BARCELONA -- Forget what you know about smartphones, put on your top hat and monocle, and pretend it's the year 1515. Reach into your pocket, take out your nifty pocket watch, then stare at its gorgeous high-resolution display and make a phone call.
That's the plan with the Runcible, anyhow. Designed by Monohm, a company founded by alumni from both Apple and Sony, the stunning, circular smartphone with the nonsensical name stands out amidst a constant drone of rectangular devices. CNET spoke to Monohm ahead of the Runcible's MWC debut and got the full fascinating story behind this intriguing device.
I popped by the Firefox booth earlier to meet up with the founders, George Arriola and Jason Proctor, who were on hand to demo the Runcible prototype. However, because it's just a prototype, I wasn't able to get the full experience (or even the specs!), but I'm told the phone will be ready for sale by the end of the year in Japan through Japanese telco KDDI. Prices should be around unlocked iPhone 6 territory -- around $600 -- which converts to around £390 and AU$770.
From the moment I laid eyes on the Firefox OS-powered Runcible prototype, however, I was immediately smitten by the beautiful wood finish and circular shape. I've seen plenty of phones in my time, and this is the first round one I've seen (analog dialer phones don't count).
It feels solid in the hands, but you won't be lifting the Runcible up to your ear to answer calls. I'm told you have to use a Bluetooth headset, as the Runcible won't have microphones or speakers. The primitive connection is deliberate. Runcible wants you to use the phone as mostly a timepiece, but there will be apps that will take advantage of the hardware.
Monohm's Arriola showed me a social clock face, which comes with color coded bubbles that map to popular social networks such as Facebook, Twitter and Instagram. Tapping on one of the bubbles lets you view how much activity is happening on your personal networks.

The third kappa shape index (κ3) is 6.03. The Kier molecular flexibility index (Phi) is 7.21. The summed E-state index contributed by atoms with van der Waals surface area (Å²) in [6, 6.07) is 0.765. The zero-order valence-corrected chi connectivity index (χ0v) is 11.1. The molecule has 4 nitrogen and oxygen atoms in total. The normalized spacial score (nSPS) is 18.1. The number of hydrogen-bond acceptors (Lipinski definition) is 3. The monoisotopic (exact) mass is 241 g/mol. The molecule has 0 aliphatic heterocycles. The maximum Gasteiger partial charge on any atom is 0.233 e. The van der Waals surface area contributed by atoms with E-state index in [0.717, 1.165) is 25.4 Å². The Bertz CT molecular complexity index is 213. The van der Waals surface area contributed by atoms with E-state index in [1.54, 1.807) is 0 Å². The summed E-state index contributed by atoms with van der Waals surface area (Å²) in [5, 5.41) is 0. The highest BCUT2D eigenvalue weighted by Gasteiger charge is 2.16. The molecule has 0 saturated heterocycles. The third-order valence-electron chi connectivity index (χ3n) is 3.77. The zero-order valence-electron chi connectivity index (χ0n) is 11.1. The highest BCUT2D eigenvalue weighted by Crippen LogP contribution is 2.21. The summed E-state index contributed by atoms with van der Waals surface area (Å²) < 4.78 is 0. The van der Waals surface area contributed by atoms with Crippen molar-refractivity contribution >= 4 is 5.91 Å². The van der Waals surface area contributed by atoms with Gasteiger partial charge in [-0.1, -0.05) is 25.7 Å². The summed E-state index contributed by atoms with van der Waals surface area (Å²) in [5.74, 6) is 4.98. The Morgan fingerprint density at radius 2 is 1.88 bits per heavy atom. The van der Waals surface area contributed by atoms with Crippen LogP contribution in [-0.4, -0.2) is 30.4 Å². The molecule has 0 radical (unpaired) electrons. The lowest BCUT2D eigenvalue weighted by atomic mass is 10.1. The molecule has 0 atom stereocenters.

Another cool feature has you holding up the Runcible to take a picture with the rear camera. Instead of pinching the screen to zoom in and out, you twist the Runcible like a camera lens. That sounds pretty cool, but alas, no working demo. Photos will also take on circular form, another bold move given that most camera sensors are rectangular or square.
Besides these built-in apps, Runcible will also feature curated third-party programs based on Monohm's guidelines for working within the unusual dimensions.
While the prototype's working display looked low-resolution, I'm told that the final devices will contain a 244ppi display with clear and crisp text. Monohm also said that the screen is fully round; it's not hiding a square display under the bezel. However, that same bezel is pretty thick due to those custom-built screen components.
Lastly, the wooden rear cover is customisable, and Monohm will have a whole bunch of different wood designs when it hits the market. Almost all of these covers will have a matte finish, but the bamboo version is one notable exception. A special "Japanese" treatment to strengthen the materials also makes it glossy.
Runcible has already stirred up plenty of interest from the media, and for good reason. It's the first phone in ages to break the rectangular mold and it's downright wacky. Monohm's take is fresh and interesting, but time will tell if this return to a more simpler watchlike design will ever come to be.